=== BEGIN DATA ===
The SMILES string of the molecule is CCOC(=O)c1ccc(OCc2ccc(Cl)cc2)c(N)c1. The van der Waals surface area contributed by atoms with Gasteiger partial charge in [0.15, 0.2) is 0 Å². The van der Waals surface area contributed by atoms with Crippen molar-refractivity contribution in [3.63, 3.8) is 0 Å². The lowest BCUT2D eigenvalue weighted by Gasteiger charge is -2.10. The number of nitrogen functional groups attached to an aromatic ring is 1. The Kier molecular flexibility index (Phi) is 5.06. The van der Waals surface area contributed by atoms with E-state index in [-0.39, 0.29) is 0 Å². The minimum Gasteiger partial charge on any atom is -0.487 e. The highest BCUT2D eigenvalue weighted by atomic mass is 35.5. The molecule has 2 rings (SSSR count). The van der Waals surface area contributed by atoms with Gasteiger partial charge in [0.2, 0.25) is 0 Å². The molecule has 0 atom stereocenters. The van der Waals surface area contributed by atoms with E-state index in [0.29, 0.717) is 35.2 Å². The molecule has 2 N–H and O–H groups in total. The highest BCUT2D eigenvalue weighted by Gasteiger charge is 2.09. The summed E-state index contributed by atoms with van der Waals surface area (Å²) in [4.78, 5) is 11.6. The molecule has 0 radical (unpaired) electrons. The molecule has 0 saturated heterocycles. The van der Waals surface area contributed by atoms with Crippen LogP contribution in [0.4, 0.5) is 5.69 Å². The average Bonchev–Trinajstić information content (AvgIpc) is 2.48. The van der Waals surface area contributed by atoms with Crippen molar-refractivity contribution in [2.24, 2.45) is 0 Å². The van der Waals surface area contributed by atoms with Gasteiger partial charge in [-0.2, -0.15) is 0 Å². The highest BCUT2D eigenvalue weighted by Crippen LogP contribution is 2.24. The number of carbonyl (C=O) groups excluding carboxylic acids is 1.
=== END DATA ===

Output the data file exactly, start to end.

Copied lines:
The SMILES string of the molecule is CCOC(=O)c1ccc(OCc2ccc(Cl)cc2)c(N)c1. The van der Waals surface area contributed by atoms with Gasteiger partial charge in [0.15, 0.2) is 0 Å². The van der Waals surface area contributed by atoms with Crippen molar-refractivity contribution in [3.63, 3.8) is 0 Å². The lowest BCUT2D eigenvalue weighted by Gasteiger charge is -2.10. The number of nitrogen functional groups attached to an aromatic ring is 1. The Kier molecular flexibility index (Phi) is 5.06. The van der Waals surface area contributed by atoms with E-state index in [-0.39, 0.29) is 0 Å². The minimum Gasteiger partial charge on any atom is -0.487 e. The highest BCUT2D eigenvalue weighted by atomic mass is 35.5. The molecule has 2 rings (SSSR count). The van der Waals surface area contributed by atoms with Gasteiger partial charge in [0.2, 0.25) is 0 Å². The molecule has 0 atom stereocenters. The van der Waals surface area contributed by atoms with E-state index in [0.29, 0.717) is 35.2 Å². The molecule has 2 N–H and O–H groups in total. The highest BCUT2D eigenvalue weighted by Gasteiger charge is 2.09. The summed E-state index contributed by atoms with van der Waals surface area (Å²) in [4.78, 5) is 11.6. The molecule has 0 radical (unpaired) electrons. The molecule has 0 saturated heterocycles. The van der Waals surface area contributed by atoms with Crippen LogP contribution in [0.4, 0.5) is 5.69 Å². The average Bonchev–Trinajstić information content (AvgIpc) is 2.48. The van der Waals surface area contributed by atoms with Crippen molar-refractivity contribution in [2.24, 2.45) is 0 Å². The van der Waals surface area contributed by atoms with Gasteiger partial charge in [-0.2, -0.15) is 0 Å². The highest BCUT2D eigenvalue weighted by Crippen LogP contribution is 2.24. The number of carbonyl (C=O) groups excluding carboxylic acids is 1.